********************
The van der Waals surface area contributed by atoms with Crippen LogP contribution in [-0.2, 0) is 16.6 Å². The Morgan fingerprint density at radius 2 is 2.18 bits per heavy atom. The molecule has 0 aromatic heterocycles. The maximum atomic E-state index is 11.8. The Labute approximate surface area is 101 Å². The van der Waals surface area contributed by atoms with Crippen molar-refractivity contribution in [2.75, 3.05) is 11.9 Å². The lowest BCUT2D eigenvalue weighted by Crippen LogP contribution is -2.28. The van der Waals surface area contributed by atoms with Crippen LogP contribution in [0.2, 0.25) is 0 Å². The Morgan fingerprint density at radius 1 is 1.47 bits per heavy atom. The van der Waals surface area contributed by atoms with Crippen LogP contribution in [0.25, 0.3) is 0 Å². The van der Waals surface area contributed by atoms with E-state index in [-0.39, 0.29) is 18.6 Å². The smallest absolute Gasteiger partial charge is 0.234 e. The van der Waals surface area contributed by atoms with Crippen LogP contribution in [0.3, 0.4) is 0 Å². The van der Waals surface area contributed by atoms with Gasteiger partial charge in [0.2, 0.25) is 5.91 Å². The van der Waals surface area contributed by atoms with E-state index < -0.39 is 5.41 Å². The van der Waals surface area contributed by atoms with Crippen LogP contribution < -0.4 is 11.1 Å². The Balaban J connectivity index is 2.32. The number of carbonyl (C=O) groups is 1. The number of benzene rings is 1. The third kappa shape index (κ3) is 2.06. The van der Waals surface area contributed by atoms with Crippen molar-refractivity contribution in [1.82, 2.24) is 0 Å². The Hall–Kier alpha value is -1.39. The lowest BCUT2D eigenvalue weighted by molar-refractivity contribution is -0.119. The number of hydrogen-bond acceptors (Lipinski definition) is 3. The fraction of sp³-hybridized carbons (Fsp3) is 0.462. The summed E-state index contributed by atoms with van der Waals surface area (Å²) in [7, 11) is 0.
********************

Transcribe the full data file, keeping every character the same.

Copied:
The van der Waals surface area contributed by atoms with Crippen LogP contribution in [-0.2, 0) is 16.6 Å². The Morgan fingerprint density at radius 2 is 2.18 bits per heavy atom. The molecule has 0 aromatic heterocycles. The maximum atomic E-state index is 11.8. The Labute approximate surface area is 101 Å². The van der Waals surface area contributed by atoms with Crippen molar-refractivity contribution in [2.75, 3.05) is 11.9 Å². The lowest BCUT2D eigenvalue weighted by Crippen LogP contribution is -2.28. The van der Waals surface area contributed by atoms with Crippen LogP contribution in [0.2, 0.25) is 0 Å². The Morgan fingerprint density at radius 1 is 1.47 bits per heavy atom. The van der Waals surface area contributed by atoms with Crippen LogP contribution in [0.25, 0.3) is 0 Å². The van der Waals surface area contributed by atoms with E-state index in [-0.39, 0.29) is 18.6 Å². The smallest absolute Gasteiger partial charge is 0.234 e. The van der Waals surface area contributed by atoms with Crippen LogP contribution in [0.3, 0.4) is 0 Å². The van der Waals surface area contributed by atoms with Gasteiger partial charge in [0.2, 0.25) is 5.91 Å². The van der Waals surface area contributed by atoms with E-state index < -0.39 is 5.41 Å². The van der Waals surface area contributed by atoms with Crippen LogP contribution < -0.4 is 11.1 Å². The Balaban J connectivity index is 2.32. The number of carbonyl (C=O) groups is 1. The number of benzene rings is 1. The third kappa shape index (κ3) is 2.06. The van der Waals surface area contributed by atoms with Crippen molar-refractivity contribution in [1.82, 2.24) is 0 Å². The Hall–Kier alpha value is -1.39. The lowest BCUT2D eigenvalue weighted by molar-refractivity contribution is -0.119. The number of hydrogen-bond acceptors (Lipinski definition) is 3. The fraction of sp³-hybridized carbons (Fsp3) is 0.462. The summed E-state index contributed by atoms with van der Waals surface area (Å²) in [7, 11) is 0.